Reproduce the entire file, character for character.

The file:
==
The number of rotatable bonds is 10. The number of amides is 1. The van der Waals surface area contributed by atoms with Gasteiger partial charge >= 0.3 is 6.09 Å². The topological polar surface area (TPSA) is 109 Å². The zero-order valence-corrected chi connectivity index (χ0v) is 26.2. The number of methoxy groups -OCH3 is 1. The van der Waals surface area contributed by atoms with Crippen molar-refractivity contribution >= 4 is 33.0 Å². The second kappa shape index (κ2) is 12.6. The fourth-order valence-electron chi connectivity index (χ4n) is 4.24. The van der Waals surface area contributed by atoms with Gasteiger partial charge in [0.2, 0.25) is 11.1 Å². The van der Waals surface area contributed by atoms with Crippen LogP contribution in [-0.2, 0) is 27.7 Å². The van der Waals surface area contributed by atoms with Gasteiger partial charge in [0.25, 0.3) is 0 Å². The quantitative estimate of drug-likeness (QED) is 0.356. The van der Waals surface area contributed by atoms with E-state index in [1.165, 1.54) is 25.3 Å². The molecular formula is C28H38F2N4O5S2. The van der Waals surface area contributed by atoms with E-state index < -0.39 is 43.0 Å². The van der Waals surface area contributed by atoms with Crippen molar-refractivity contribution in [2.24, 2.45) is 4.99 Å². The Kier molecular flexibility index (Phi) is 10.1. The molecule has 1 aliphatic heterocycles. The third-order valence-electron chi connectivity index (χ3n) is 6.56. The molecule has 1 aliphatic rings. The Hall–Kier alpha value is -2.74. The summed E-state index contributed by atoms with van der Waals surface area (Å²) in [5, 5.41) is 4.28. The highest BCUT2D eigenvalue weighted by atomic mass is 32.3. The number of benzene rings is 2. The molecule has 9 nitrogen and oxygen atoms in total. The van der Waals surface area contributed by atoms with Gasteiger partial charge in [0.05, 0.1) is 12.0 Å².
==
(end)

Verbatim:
The number of rotatable bonds is 10. The number of amides is 1. The van der Waals surface area contributed by atoms with Gasteiger partial charge >= 0.3 is 6.09 Å². The topological polar surface area (TPSA) is 109 Å². The zero-order valence-corrected chi connectivity index (χ0v) is 26.2. The number of methoxy groups -OCH3 is 1. The van der Waals surface area contributed by atoms with Crippen molar-refractivity contribution >= 4 is 33.0 Å². The second kappa shape index (κ2) is 12.6. The fourth-order valence-electron chi connectivity index (χ4n) is 4.24. The van der Waals surface area contributed by atoms with Gasteiger partial charge in [0.2, 0.25) is 11.1 Å². The van der Waals surface area contributed by atoms with Crippen LogP contribution in [-0.2, 0) is 27.7 Å². The van der Waals surface area contributed by atoms with Gasteiger partial charge in [0.25, 0.3) is 0 Å². The quantitative estimate of drug-likeness (QED) is 0.356. The van der Waals surface area contributed by atoms with E-state index in [1.165, 1.54) is 25.3 Å². The molecular formula is C28H38F2N4O5S2. The van der Waals surface area contributed by atoms with E-state index < -0.39 is 43.0 Å². The van der Waals surface area contributed by atoms with Crippen molar-refractivity contribution in [2.24, 2.45) is 4.99 Å². The Kier molecular flexibility index (Phi) is 10.1. The molecule has 1 aliphatic heterocycles. The third-order valence-electron chi connectivity index (χ3n) is 6.56. The molecule has 1 aliphatic rings. The Hall–Kier alpha value is -2.74. The summed E-state index contributed by atoms with van der Waals surface area (Å²) in [5, 5.41) is 4.28. The highest BCUT2D eigenvalue weighted by atomic mass is 32.3. The number of benzene rings is 2. The molecule has 9 nitrogen and oxygen atoms in total. The van der Waals surface area contributed by atoms with Gasteiger partial charge in [0.05, 0.1) is 12.0 Å².